03:22 Okay, let's go on to the beta 2 agonist. So, remember that the beta 2 receptor is in the lungs, right? There's two lungs, one heart, so beta 1 is heart, beta 2 is lungs.

    03:33 Albuterol, salbutamol. Salbutamol is better known as ventalin. There is going to be some vasodilation in the skeletal muscle with these drugs. But you have to usually take a very high dose in order to achieve that.

    03:47 There are maybe some reduction in blood pressure with the usage of ventalin.

    03:52 In general, I've never seen that in clinical practice.

    03:55 There is some vasodilations in the lungs as well. Cocaine is also an agonist.

    04:03 And remember that cocaine, when taken in the nose causes vasoconstriction.

    04:09 Cocaine, as crack cocaine, causes vasodilation, and that's why crack cocaine is absorbed so quickly, because where it's landing it's dilating the blood vessels and getting into the blood much more quickly.

    04:21 We are going to talk more about cocaine and crack in our toxicology lectures.

    04:27 So, let's talk about toxicity. With catecholamines, they rarely cause clinical problems as medications.

    04:36 It's quite rare because they're quite short lived. However, I do want you to go back and read up on "pheochromocytoma".

    04:42 It's a relatively rare kind of tumour of the adrenal gland. And it's best done if you read it on your own in a textbook.

    04:50 Dopamine. If you give excess amount of dopamine, you can sometimes cause digital ischemia and mesenteric ischemia.

    04:58 We kind of mentioned that in the case that I was talking about earlier where you risk losing fingers and you risk causing infarcts of the bowel with excess of levels of dopamine.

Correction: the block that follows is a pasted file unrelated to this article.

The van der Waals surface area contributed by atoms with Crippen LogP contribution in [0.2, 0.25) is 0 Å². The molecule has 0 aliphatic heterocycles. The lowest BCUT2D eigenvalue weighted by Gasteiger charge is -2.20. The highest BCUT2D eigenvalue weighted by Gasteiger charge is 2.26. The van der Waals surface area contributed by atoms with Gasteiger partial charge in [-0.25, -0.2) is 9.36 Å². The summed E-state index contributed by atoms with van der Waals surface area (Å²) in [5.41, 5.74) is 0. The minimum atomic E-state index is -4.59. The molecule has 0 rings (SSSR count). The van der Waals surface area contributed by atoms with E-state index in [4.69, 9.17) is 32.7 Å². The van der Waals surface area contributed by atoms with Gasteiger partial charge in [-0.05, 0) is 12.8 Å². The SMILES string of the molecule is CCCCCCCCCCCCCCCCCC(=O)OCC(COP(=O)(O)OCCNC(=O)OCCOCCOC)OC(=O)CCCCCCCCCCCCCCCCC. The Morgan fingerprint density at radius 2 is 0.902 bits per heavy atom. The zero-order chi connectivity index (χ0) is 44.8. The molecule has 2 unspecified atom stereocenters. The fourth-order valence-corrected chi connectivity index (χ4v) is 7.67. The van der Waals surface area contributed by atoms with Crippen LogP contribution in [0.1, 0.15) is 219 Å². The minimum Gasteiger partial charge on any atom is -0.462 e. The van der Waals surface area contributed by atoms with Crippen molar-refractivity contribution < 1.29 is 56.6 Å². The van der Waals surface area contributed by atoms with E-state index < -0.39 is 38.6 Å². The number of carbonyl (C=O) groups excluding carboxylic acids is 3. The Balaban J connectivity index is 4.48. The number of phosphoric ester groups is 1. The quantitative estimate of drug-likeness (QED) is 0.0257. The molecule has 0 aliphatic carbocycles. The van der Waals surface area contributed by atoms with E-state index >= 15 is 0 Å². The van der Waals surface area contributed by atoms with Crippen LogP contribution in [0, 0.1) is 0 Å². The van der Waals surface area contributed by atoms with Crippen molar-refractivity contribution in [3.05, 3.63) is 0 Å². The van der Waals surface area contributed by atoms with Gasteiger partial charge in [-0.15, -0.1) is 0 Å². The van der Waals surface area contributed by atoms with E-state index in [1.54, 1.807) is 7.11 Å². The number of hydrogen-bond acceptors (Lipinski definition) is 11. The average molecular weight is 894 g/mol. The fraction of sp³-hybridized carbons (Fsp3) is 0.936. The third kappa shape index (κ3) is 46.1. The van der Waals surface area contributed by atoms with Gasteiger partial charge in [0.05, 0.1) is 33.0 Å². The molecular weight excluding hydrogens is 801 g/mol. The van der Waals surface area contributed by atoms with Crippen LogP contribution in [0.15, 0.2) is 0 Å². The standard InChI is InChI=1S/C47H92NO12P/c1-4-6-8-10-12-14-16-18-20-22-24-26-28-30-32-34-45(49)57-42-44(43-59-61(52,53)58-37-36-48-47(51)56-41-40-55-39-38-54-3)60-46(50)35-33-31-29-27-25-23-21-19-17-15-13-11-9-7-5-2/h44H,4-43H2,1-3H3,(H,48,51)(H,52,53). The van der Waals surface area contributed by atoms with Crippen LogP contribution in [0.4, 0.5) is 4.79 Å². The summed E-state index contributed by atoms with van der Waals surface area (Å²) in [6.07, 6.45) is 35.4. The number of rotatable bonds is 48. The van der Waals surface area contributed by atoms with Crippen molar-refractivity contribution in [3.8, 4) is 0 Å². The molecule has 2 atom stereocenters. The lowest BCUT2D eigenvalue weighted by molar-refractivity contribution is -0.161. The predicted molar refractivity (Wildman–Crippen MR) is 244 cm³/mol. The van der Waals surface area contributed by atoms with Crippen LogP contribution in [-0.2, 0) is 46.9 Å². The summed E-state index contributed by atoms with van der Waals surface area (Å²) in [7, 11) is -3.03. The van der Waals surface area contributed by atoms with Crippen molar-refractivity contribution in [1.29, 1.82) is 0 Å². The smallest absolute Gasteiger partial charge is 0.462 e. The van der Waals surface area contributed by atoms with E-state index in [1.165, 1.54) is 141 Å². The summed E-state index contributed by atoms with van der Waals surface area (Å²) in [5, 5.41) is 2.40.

05:09 And finally, amphetamines and cocaine which I've very briefly touched on and will cover later.


    About the Lecture

    The lecture Global Effect of Sympathomimetic Drugs on the Vascular System by Pravin Shukle, MD is from the course ANS - Pharmacology.


    Included Quiz Questions

    1. Phenylephrine
    2. Clonidine
    3. Intermediate dose dopamine
    4. Terbutaline
    5. Albuterol
    1. It acts centrally leading to a reduction in sympathetic outflow.
    2. It vasodilates in smooth muscle but vasoconstricts in mucosal blood vessels via activation of different adrenergic receptors.
    3. It only decreases blood pressure via orthostatic hypotension.
    4. It works by diverting blood flow to the splanchnic vessels leading to overall decrease in blood volume.
    5. It works via a reflex mechanism to decreased blood pressure.
    1. All of the answers would be expected.
    2. Increased blood pressure
    3. Contraction of smooth muscle in splanchnic vessels
    4. Reflex bradycardia
    5. Increased total peripheral resistance
    1. Mesenteric and digital ischemia
    2. Orthostatic hypotension
    3. Inadequate diastolic filling time
    4. Bronchoconstriction
    5. Reflex bradycardia

    Author of lecture Global Effect of Sympathomimetic Drugs on the Vascular System

     Pravin Shukle, MD

    Pravin Shukle, MD


    Customer reviews

    (1)
    5,0 of 5 stars
    5 Stars
    5
    4 Stars
    0
    3 Stars
    0
    2 Stars
    0
    1  Star
    0